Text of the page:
Christoffer Endresen - perform better in competitions by using rituals

perform better in agility competitions by using rituals

Christoffer Endresen started doing sports seriously much later than his peers in his sports high school, but with the help of his teacher, he became one of the top performers in his class and found his passion - Sports Science. Working relentlessly, he soon discovered that mental training was the foundation of everything.

Now Christoffer works with agility handlers to support them in the mental game. “My focus is on the handlers and helping them reduce their fear and anxiety, and replacing it with joy and enjoyment of the sport and, at the same time, achieving a higher level of performance.”

We had a chance to talk with him about how rituals can help agility handlers perform better in competitions. He also shares his top 5 tips for improving the mental game.

Peak performance requires the feeling of certainty

“When it comes to agility we have to remember that it’s a team sport with a human handler and a dog. Many handlers have 100% focus on 50% of the team. What I mean with this is that they only focus on the dog and forget about themselves. I totally understand this, because who doesn’t love their dog and want the best for them, but remember that you are your dog’s handler and he needs you as much as you need him. If you are the weakest link in the chain, it will affect the dog.” In short, if you really want to be a good teammate for your dog, you need to perform well, and rituals can help you do so.

When it comes to agility we have to remember that it’s a team sport with a human handler and a dog. Many handlers have 100% focus on 50% of the team.
— Christoffer Endresen

Before each run, athletes have a need for certainty: “This applies also to agility handlers. The feeling of certainty can be created through having a ritual that you do every time before a run. The purpose is to create a state of Peak Performance.” In other words, an agility handler can find the best state of mind for performing in the best possible way in competitions, by using rituals.

“Each and every time you go to an event or a competition you want to give your best performance, and you want to create a feeling of certainty and safety. Feeling safe is important for peak performance, and even Albert Einstein wouldn’t be able to do a good equation if he thought the roof over his head were to fall.”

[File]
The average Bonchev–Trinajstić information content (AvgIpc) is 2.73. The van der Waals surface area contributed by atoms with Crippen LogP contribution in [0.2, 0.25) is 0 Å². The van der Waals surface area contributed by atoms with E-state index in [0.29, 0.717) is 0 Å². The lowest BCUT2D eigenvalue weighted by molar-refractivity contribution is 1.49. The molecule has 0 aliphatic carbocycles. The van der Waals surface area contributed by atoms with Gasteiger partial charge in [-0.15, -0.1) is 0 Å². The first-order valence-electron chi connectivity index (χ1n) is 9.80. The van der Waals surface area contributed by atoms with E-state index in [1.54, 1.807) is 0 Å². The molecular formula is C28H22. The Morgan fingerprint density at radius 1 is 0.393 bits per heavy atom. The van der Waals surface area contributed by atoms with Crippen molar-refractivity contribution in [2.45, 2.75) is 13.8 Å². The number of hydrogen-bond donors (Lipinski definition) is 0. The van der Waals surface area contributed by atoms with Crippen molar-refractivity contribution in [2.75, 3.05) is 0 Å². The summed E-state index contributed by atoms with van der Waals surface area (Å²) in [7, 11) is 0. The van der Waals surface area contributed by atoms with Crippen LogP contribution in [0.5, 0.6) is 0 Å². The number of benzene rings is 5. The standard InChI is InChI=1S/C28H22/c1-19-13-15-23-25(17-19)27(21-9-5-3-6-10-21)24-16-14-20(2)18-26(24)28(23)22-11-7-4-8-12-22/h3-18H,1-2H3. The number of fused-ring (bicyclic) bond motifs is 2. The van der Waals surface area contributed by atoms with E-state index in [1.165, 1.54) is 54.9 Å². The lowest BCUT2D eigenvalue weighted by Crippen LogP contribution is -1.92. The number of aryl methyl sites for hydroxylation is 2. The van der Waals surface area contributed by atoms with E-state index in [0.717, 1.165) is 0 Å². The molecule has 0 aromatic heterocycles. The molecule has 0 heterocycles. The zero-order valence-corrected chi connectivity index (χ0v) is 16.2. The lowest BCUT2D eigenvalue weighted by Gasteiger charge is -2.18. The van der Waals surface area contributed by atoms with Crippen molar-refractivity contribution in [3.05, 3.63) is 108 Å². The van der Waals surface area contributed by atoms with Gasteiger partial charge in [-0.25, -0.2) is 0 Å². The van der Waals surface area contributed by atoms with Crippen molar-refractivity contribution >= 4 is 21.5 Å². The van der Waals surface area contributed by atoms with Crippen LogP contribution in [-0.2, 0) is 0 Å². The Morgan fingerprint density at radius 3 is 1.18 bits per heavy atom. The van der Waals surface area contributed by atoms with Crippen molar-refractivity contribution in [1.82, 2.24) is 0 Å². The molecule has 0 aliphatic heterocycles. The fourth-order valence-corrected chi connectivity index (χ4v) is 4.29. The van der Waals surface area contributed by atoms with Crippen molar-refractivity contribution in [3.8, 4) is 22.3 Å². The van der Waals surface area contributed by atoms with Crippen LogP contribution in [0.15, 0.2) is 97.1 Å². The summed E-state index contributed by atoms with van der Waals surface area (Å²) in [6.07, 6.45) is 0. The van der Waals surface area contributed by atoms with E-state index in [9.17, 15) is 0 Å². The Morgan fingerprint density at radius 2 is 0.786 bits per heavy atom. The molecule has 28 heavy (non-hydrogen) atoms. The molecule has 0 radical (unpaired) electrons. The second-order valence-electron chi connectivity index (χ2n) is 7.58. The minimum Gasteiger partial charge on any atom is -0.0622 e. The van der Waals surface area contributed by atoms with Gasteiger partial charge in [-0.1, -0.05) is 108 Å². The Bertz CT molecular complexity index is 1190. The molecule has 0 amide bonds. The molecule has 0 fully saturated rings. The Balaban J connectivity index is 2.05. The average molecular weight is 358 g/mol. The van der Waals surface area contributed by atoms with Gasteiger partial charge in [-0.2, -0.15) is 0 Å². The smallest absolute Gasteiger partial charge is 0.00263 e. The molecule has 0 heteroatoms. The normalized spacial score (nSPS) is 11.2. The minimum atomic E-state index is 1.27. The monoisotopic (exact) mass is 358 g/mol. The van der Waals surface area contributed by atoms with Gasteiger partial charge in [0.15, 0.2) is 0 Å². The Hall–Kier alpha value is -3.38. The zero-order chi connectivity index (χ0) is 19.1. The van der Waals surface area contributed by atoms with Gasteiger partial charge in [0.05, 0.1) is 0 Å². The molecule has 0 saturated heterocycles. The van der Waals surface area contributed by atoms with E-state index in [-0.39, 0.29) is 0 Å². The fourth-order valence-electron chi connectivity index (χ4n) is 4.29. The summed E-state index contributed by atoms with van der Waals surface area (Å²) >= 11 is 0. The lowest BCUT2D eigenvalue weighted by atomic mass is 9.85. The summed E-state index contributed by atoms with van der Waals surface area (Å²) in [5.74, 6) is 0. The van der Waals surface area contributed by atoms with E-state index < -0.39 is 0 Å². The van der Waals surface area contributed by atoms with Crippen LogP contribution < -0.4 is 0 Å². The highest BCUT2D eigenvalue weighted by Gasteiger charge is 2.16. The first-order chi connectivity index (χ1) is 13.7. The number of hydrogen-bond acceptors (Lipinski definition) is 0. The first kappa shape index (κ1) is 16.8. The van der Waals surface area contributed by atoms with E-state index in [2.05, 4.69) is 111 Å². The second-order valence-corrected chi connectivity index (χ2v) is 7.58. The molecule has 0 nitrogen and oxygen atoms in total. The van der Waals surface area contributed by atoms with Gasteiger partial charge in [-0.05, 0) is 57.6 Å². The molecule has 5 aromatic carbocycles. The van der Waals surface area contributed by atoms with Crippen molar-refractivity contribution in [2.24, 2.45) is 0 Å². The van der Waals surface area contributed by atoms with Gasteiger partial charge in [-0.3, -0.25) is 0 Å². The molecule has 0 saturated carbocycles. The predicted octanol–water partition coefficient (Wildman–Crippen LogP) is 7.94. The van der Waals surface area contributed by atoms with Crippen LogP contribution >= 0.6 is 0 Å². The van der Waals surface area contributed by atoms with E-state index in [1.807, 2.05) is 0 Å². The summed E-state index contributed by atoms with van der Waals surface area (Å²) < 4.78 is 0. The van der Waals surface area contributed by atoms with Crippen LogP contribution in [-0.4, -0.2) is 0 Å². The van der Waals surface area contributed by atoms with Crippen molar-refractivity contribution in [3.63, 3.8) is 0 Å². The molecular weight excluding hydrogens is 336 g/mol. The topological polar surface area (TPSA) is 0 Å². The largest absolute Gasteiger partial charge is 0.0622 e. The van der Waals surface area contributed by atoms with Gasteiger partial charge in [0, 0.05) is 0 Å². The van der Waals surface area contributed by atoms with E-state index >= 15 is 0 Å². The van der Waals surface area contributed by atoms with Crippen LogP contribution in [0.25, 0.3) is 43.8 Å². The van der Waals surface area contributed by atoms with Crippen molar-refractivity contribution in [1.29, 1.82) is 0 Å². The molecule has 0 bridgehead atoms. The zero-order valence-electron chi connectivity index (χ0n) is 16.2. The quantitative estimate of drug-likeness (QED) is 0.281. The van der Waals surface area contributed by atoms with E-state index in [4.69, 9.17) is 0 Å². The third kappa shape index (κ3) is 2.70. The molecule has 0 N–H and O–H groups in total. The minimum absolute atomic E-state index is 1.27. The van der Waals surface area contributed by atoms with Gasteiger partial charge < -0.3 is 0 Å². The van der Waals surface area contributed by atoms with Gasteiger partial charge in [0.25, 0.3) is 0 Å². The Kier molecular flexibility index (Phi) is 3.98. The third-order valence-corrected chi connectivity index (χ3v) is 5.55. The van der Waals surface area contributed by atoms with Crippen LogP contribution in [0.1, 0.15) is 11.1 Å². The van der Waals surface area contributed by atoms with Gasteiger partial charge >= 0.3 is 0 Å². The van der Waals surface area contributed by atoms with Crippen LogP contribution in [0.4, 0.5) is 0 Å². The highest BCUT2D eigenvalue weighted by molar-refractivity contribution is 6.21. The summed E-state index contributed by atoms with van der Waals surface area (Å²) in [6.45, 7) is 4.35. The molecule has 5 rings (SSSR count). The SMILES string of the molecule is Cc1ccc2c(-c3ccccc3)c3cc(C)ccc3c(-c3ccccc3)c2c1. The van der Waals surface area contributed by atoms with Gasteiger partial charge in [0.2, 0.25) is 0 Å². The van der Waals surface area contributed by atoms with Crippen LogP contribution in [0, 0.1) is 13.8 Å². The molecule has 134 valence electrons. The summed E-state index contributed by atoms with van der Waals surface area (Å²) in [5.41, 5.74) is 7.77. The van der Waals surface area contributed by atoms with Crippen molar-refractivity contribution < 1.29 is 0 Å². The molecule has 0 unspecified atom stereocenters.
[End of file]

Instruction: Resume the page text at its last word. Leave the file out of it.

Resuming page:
Agility is more complex than many other sports, when it comes to the mental game. This is, because our teammates reflect so easily how we are feeling: “Important events and competitions will, in most cases, create a higher stress level for the agility handlers and the dog will notice this easily, so it also affects the dog. By having a positive routine/ritual that you do before each competition, you’ll be able to “ground yourself” and be yourself again, creating a safe environment for you and your dog.”

Choose your rituals wisely - good versus bad rituals in sports

Christoffer explains the difference between good and bad rituals: “A good ritual is based on the things you do and have control over. A bad ritual is based on the things happening to you, that you don’t have control over.”

You can end up with bad rituals, if you choose them by accident: “Sometimes athletes have a good performance and start asking themselves: “Why did I perform this well?” and at times they end up with a conclusion that has nothing to do with the actual performance. Just to give you an example, I know of athletes who need a green light all the way to the stadium, or they can’t perform with a certain unlucky competitor number. This is more destructive than constructive. This is when you put the main reason for your peak performance outside of yourself!”

Instead, according to Christoffer, you should choose rituals, that are in your control. This way you take responsibility of your own mental game and don’t suppress yourself to being a victim of circumstances.

5 tips to perform better in agility competitions

When asked how one could perform better in agility competitions, Christoffer gives the following 5 tips:

  1. Become aware of what you can control and what you cannot control, and choose rituals that you can control. One example is that we cannot control what happens in the situation, but we can control how we choose to respond to it. So focus on what you can actually DO!

  2. Accept that you feel nervous. Feeling nervous and getting a bit shaky is a good thing. Some people mistake it with fear and anxiety, but it can also be excitement. They have the same physical responses. When I get those symptoms I’m thinking: “YEAH! My body is getting prepared for ACTION!”

  3. Know that you can choose to feel good. You can change the way you feel by changing 1-3 things:

    • How you stand, break and hold your body - Your Physiology

    • How you label yourself, others and the situation - Your Words

    • What you imagine and remember - Your Focus

  4. State the purpose of this competition. Why are you here? Are you here to have fun? Are you here to test yourself on something you’ve been working on?

  5. Focus on the progress you’ve had so far. This is why I demand each and everyone of my athletes to track their progress. It helps them focus on the hard work they’ve done, and that the hard work has paid off! It’s not just a thing I tell them, it’s something I can prove because we’ve done the tracking. Tracking your progress is not only a good planning tool, it’s an important mental tool! When handlers see the progress they’ve made after a laborious training period, it shows them that they have improved and this gives them a feeling of victory even before they enter the course!

Tracking your progress is not only a good planning tool, it’s an important mental tool!
— Christoffer Endresen

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